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Greenhouse gas emissions when freezing and thawing sewage sludge and compost

Bos, Marlies (2013). Greenhouse gas emissions when freezing and thawing sewage sludge and compost. Uppsala: (NL, NJ) > Dept. of Energy and Technology, Sveriges lantbruksuniversitet. Rapport (Sveriges lantbruksuniversitet, Institutionen för energi och teknik) ; 2013:062

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Freezing/thawing cycles can significantly increase greenhouse gas emissions due to physical
and biological mechanisms. Therefore this research was done to see if this is also the case for
compost and sewage sludge. The main focus was on nitrous oxide. The set-up of the
experiments was based on the outcomes of several trial experiments. 4 substrates were tested:
non-nitrified mesophilic sewage sludge, nitrified mesophilic sewage sludge, 2 weeks old
compost and 1 month old compost. The two composts had a clear difference in ammonium
content. The substrates were first frozen at a temperature of -27 °C, and then thawed at a
temperature of 5 °C. Controls were kept at a temperature of 5 °C during the whole
experiment. All substrates were tested in triplicates. Emissions of carbon dioxide, methane
and nitrous oxide were measured. No clear effect of freezing/thawing was observed on the
greenhouse gas emissions from non-nitrified sewage sludge. From the nitrified sewage sludge
the emissions of both carbon dioxide and nitrous oxide increased during thawing. The
cumulative emission of carbon dioxide was 17500 µg g-1 initial C from the frozen and thawed
sewage sludge, and 11170 µg g-1 initial C from the controls. The cumulative emission of
nitrous oxide in the sewage sludge that had been frozen and thawed was about 3500 µg g-1
initial N, for the controls this was 3000 µg g-1 initial N. Both the increase carbon dioxide and
nitrous oxide emissions were probably due to increased substrate availability, caused by the
die-off of micro-organisms during freezing. The nitrous oxide probably came from
denitrification. In both of the composts no effect of the freezing and thawing was observed on
the emissions of carbon dioxide and methane, but it had a clear effect on the emission of
nitrous oxide: in the 1 month old compost a clear emission peak was observed during the first
days of thawing. For the one month compost this was probably due to a physical mechanism
of trapped nitrous oxide inside the compost which could escape during the thawing period. An
unexpected result was the large difference between the two composts considering the amounts
of nitrous oxide emissions, which were expected to be approximately the same due to equal
nitrate amounts. However, the cumulative nitrous oxide emission from the frozen and thawed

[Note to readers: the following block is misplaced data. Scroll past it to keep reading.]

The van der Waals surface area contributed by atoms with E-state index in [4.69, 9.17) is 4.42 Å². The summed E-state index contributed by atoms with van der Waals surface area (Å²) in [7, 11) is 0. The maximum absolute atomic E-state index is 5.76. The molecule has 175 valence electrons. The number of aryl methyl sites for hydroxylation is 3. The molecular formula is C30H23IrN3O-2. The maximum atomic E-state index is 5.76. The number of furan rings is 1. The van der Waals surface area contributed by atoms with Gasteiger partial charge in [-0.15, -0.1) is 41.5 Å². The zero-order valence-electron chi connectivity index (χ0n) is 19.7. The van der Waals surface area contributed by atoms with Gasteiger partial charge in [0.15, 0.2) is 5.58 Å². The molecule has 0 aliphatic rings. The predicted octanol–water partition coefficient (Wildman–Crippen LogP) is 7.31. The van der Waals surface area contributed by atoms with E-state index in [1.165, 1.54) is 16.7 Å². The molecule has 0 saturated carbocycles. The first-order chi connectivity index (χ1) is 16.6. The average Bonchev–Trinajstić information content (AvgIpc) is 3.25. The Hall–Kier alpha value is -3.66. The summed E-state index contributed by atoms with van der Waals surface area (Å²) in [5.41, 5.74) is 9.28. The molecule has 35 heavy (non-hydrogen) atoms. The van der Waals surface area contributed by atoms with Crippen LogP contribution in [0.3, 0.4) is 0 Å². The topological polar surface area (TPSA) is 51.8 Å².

2 weeks compost was 3,00 µg g-1 initial N at the end, while from the 1 month compost this
was 1220 µg g-1 initial N. Since the ammonium in the 1 month compost had decreased with
32,5%, and only 17,5% for 2 weeks compost, the large amount of nitrous oxide probably
came from the conversion of ammonium. However, it is still not clear whether this comes
from nitrification of the ammonium, or from denitrification of the nitrate formed during the
experiment. The conclusion was that freezing/thawing increases emissions of carbon dioxide
and nitrous oxide from nitrified sewage sludge during thawing, and the emissions of nitrous
oxide from compost during thawing. Recommendations for further research are to find out
which processes, nitrification or denitrification, are responsible for the nitrous oxide
production. Also research to compost with different nitrate amounts is recommended.

Authors/Creators:Bos, Marlies
Title:Greenhouse gas emissions when freezing and thawing sewage sludge and compost
Year of publishing :2013
Number of Pages:45
Place of Publication:Uppsala
Publisher:Department of Energy and Technology, Swedish University of Agricultural Sciences
Publication Type:Report
Article category:Other scientific
Full Text Status:Public
Subjects:(A) Swedish standard research categories 2011 > 2 Engineering and Technology > 207 Environmental Engineering > Environmental Management
(A) Swedish standard research categories 2011 > 1 Natural sciences > 105 Earth and Related Environmental Sciences > Climate Research
Keywords:ammonium, compost, denitrification, freezing/thawing, greenhouse gas emissions, nitrate, nitrification, sewage sludge
Permanent URL:
ID Code:16530
Faculty:NJ - Fakulteten för naturresurser och jordbruksvetenskap
Department:(NL, NJ) > Dept. of Energy and Technology
Deposited By: SLUpub Connector
Deposited On:20 Dec 2019 12:28
Metadata Last Modified:13 Jul 2020 06:56

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